Wednesday, 23 April 2008

NICOLE KIDMAN, UN GOODWILL AMBASSADOR to support battle against violence on women

One over three women is a victim of violence. This alarming figure is the base for a serious UN commitment to solve the problem. Within a structural framework of initiatives pro women, the UN launches a web campaign called Say NO to Violence against Women to raise the issue and push ever more people to take action. The voice and face of the campaign is an exceptional movie star: Nicole Kidman.

As UN Goodwill Ambassador, Kidman puts a good deal of effort to support the cause along with UNIFEM, the UN agency providing financial and technical assistance to innovative programmes and strategies to foster women’s empowerment and gender equality; since 1976 the agency fights women poverty, AIDS/HIV infection among women and girls, violence against women and promotes the establishment of equal opportunities in all countries.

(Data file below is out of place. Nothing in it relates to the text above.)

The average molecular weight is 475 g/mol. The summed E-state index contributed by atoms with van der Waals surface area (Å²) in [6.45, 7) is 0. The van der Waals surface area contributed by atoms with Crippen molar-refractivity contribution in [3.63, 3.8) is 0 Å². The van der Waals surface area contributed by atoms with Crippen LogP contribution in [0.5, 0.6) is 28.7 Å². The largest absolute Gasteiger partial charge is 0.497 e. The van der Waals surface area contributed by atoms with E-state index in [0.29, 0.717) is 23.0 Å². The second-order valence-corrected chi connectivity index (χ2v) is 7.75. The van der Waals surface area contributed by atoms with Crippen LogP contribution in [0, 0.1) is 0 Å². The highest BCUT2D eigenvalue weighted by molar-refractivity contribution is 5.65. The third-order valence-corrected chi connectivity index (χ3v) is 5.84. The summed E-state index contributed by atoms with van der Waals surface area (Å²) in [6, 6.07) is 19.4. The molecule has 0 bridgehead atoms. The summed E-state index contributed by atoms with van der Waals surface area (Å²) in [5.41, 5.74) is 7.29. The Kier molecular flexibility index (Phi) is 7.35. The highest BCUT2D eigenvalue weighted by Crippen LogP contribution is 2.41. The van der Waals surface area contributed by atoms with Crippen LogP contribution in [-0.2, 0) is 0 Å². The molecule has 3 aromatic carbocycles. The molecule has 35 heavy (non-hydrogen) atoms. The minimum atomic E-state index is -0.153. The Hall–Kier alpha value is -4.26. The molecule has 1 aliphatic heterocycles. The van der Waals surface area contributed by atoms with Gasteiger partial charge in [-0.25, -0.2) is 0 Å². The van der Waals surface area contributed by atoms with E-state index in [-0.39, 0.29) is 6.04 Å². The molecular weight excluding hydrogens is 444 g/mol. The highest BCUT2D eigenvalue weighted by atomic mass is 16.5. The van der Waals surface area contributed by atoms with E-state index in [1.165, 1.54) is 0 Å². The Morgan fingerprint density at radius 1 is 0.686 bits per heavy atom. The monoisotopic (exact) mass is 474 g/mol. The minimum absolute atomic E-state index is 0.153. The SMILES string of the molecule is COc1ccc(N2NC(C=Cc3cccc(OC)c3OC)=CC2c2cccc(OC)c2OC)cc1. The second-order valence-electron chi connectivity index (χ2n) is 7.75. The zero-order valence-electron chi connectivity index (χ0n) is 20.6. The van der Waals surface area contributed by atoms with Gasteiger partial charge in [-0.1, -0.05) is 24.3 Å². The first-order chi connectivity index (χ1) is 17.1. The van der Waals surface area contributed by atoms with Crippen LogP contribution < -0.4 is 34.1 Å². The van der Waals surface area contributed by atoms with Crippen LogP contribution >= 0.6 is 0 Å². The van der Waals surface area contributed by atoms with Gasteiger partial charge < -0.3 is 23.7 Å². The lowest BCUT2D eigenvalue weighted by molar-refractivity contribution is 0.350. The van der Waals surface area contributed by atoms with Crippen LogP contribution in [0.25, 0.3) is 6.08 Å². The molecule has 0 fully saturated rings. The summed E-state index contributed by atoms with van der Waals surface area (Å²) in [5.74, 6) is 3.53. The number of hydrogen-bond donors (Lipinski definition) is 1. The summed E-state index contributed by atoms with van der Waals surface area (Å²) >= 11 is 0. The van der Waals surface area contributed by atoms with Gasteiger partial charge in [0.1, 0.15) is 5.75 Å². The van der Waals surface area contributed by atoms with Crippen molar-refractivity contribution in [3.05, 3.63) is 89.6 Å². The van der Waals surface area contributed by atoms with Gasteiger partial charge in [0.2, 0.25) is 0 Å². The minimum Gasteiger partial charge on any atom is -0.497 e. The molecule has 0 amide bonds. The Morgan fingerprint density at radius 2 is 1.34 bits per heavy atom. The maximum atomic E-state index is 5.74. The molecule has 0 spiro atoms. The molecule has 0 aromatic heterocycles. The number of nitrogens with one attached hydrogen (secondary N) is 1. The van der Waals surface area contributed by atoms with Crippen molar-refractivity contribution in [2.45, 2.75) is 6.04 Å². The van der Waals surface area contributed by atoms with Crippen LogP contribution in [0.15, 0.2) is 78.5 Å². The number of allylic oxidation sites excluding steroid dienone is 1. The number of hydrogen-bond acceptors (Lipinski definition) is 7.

The Say NO to Violence against Women campaign aims at collecting signatures and funds, not only with the help of Nicole Kidman, but also by spreading a promotional video and addressing calls through the internet, as well as distributing Women on the Frontline a serie of 7 documentaries that was broadcast the 18th of April on BBC world. Narrated by Annie Lennox, the film first highlights the cross-national and trans-social dimension of the phenomenon and goes on by investigating the situation in 7 countries: Austria, Colombia, Congo, Mauritania, Morocco, Nepal and Turkey.

Say NO to Violence against Women initiative continues until 25 November 2008, the internationally recognized day to eliminate violence against women, when UNIFEM will hand over the signatures to UN Secretary-General Ban Ki-moon in support of UNITE his global multi-years campaign.

to support the initiative:

the UN programmes for gender equality: